That’s a good question. Clearly, caring for the poor is an essential part of following Christ. After all, preaching the gospel to the poor was one of Jesus’ self-proclaimed purposes:
The Spirit of the Lord is on me, because he has anointed me to preach good news to the poor. He has sent me to proclaim freedom for the prisoners and recovery of sight for the blind, to release the oppressed. (Luke 4:18)
Least of These
Scripture is clear on how the Christ-follower ought to view the poor. Invite them to your meals (Luke 14:13). Treat them as if they were Christ Himself (Matthew 25:40). Do not be prejudiced against them for their lowly material state (James 2:1-4).
Sadly, I don’t view the homeless like that. I tend to focus on their shortcomings, which demonstrates my arrogance: “Why can’t they get a job?” “They could clean up if they really wanted to.” “Any money I give would just support their sinful lifestyle.”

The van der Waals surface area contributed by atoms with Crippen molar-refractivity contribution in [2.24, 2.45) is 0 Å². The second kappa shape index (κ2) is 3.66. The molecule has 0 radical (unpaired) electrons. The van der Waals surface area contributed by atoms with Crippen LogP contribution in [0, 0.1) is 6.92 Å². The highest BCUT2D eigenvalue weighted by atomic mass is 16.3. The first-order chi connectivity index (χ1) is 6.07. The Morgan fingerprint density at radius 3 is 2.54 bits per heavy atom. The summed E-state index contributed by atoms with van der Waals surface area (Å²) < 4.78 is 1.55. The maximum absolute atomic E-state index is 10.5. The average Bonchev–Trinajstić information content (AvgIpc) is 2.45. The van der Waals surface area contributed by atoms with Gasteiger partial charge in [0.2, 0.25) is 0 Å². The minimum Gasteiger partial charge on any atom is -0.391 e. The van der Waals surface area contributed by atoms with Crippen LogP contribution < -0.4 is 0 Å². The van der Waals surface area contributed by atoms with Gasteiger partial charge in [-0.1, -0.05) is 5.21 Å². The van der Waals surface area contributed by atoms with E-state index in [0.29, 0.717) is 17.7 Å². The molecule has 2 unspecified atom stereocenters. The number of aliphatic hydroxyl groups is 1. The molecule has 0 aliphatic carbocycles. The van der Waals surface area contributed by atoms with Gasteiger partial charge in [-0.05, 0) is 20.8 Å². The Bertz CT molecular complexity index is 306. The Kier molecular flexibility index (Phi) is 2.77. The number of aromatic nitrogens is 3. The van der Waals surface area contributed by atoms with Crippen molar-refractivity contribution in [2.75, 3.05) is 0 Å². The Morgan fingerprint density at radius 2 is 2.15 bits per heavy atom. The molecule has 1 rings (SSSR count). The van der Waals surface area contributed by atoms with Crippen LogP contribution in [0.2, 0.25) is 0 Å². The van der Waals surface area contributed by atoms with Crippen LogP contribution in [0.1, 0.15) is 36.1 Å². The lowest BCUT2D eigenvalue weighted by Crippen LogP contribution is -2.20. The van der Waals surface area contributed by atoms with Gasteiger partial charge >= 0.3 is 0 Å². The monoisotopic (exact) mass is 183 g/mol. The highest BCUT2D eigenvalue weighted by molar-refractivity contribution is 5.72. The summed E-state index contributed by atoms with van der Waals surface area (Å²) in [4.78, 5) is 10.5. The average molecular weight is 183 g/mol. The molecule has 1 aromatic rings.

Leaving behind human arguments about how people find themselves on the street, let’s simply consider how God sees the situation. Ruis writes:
Where it really matters, we are all the same. We are all in need of God. We are all in need of mercy. We are all equal at the foot of the cross.
Oftentimes, the only difference between the poor and the rich is that the poor have no resources with which to cover their flaws, sins and addictions.
We are all poor and helpless before a holy God. Money simply allows us to appear less needy. Obviously there are consequences to foolish choices in this life, but spiritual bankruptcy is the larger issue — and the one we ought to be concerned about. Jesus was.